‘Si vis pacem, para bellum’, the Latin phrase adopted by many serving in the armed forces throughout history, including famously the British Royal Navy, means “if you wish for peace, prepare for war”.
Much of that preparation comes from training, again and again, often out in the field. However, the last decade has brought about significant changes in the way personnel are trained, thanks to the development of simulated or synthetic training capabilities. Virtual reality (VR) and augmented reality (AR) – layering visuals over a real environment view – are exciting advances shaping the way military service men and women, from all of the armed forces, are trained.
“VR and AR technology has nearly an unlimited amount of practical applications,” says David Reddick, chief product officer at VR Vision, a Canadian virtual and augmented reality specialist solutions provider. “We have used it to entertain in the past, but as technology gets better we have seen a steady increase in developing it to mimic real-world environments and simulations.”
In a relatively short period of time, armed forces the world over have adopted VR and AR technologies, making them a key part of their training mix. From flight simulation to medical training, the battlefield to boot camp, billions are being invested annually in simulation training, and that figure set to rise further.
Research carried out by Samsung suggests the US spends as much as $14bn a year on VR/AR development, while the UK spends £1.1b according to 2016 MOD figures. The Chinese VR market has also grown by more than 8% in the past year as a result of government-backed spending in developments, making it worth $8.5bn according to Bloomberg.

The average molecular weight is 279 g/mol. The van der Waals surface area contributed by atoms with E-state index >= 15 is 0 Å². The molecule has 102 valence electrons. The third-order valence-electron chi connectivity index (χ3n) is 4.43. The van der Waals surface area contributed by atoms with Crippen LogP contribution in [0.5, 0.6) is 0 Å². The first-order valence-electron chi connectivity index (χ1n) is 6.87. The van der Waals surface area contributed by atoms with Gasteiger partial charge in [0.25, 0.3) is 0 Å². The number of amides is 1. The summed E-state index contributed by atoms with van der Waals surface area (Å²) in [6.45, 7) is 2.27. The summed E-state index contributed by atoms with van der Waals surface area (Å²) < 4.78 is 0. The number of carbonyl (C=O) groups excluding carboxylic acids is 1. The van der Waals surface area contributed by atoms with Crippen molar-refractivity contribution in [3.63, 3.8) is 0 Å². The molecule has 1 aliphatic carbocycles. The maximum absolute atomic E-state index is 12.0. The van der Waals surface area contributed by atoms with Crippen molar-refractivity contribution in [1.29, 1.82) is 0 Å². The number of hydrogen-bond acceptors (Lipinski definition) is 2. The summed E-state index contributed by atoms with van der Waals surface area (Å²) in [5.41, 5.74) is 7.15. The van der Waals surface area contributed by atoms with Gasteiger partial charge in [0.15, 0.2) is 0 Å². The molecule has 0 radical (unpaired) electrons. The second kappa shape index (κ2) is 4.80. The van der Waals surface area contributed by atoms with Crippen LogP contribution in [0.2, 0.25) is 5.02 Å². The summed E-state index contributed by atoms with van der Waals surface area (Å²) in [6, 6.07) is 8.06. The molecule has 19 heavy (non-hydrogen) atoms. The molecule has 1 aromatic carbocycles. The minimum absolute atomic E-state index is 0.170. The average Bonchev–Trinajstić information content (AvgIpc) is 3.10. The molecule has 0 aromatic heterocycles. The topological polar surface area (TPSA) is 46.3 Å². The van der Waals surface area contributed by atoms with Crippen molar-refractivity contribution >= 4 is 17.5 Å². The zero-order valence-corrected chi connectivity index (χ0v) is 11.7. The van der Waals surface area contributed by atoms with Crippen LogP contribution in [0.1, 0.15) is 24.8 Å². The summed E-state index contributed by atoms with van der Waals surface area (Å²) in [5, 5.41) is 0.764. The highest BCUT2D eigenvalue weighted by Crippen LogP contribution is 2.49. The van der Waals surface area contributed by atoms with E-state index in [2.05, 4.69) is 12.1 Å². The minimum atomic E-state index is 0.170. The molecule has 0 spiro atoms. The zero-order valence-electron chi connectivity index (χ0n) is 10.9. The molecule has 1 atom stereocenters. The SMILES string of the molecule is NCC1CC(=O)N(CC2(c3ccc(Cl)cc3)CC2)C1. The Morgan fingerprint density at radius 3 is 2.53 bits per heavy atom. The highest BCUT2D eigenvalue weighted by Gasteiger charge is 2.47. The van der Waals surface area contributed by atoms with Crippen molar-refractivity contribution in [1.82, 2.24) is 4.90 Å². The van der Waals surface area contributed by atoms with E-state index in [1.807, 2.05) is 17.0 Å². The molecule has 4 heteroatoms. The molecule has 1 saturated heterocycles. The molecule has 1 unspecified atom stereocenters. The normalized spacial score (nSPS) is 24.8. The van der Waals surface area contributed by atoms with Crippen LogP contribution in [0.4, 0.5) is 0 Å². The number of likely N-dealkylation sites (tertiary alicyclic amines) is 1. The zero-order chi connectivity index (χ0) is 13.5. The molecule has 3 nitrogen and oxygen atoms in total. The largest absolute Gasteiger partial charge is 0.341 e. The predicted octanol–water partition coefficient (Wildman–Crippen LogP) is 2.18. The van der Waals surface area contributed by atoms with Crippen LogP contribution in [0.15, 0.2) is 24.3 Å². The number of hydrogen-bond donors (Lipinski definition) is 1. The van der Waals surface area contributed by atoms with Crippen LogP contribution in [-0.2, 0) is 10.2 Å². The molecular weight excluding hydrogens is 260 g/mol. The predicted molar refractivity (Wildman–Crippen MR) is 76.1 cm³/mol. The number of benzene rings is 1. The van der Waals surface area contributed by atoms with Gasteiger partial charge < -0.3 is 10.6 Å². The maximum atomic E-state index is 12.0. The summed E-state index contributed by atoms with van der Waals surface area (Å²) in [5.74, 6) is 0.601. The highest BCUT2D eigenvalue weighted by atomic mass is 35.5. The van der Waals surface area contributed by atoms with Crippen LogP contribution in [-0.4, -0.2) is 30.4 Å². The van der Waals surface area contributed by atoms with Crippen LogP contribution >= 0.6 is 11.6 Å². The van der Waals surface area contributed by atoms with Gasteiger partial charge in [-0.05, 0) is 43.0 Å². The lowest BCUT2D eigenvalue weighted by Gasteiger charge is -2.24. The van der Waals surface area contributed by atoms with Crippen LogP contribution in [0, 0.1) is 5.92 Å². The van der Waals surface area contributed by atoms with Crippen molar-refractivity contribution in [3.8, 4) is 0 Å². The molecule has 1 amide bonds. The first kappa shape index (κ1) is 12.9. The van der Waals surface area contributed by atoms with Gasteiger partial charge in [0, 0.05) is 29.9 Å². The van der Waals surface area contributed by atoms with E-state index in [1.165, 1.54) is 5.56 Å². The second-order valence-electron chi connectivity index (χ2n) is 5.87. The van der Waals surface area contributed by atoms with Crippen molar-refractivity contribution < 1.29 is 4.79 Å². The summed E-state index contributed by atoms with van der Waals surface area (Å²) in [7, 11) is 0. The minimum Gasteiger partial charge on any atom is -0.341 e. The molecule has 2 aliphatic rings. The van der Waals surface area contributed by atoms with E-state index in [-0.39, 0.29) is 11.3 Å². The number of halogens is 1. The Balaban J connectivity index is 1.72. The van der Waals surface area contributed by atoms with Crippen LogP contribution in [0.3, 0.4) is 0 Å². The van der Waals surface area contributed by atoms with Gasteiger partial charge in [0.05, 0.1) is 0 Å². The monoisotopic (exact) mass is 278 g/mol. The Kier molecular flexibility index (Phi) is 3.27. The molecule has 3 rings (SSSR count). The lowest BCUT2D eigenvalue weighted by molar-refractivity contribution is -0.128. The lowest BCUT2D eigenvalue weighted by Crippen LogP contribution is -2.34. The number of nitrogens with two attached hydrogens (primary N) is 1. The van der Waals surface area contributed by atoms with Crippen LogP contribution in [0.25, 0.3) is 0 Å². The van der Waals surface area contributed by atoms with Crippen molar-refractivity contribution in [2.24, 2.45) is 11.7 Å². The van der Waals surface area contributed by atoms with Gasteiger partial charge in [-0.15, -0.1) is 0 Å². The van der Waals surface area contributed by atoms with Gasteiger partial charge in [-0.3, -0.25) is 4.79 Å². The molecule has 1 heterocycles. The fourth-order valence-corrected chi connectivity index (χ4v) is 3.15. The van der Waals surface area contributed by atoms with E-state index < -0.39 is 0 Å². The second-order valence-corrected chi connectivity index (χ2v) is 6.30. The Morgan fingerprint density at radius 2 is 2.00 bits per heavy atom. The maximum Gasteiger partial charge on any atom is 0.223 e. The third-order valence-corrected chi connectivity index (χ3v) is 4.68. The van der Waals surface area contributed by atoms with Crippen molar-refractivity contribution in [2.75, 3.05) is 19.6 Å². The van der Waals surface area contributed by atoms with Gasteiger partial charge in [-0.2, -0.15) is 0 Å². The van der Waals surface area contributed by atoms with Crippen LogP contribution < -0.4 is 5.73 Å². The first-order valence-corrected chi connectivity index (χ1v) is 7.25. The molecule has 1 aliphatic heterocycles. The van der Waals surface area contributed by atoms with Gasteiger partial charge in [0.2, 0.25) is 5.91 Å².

The evolution of synthetic training in the UK and US
For almost 20 year the UK’s Defence Science and Technology Laboratory (Dstl) has sought to prove the “rich and immersive experience” that synthetic training could be; one which “fills identified training gaps” for the armed services. The success of exercise Enduring Sunrise in 2014 went some way to doing that. Involving facilities across the UK, the exercise brought together synthetic Typhoons and Tornados at the Air Battlespace Training Centre, synthetic rotary wing aircraft at Middle Wallop, Typhoons at RAF Lossiemouth, and maritime assets at HMS Collingwood, as part of the largest ever synthetic exercise research trial to be held in the UK.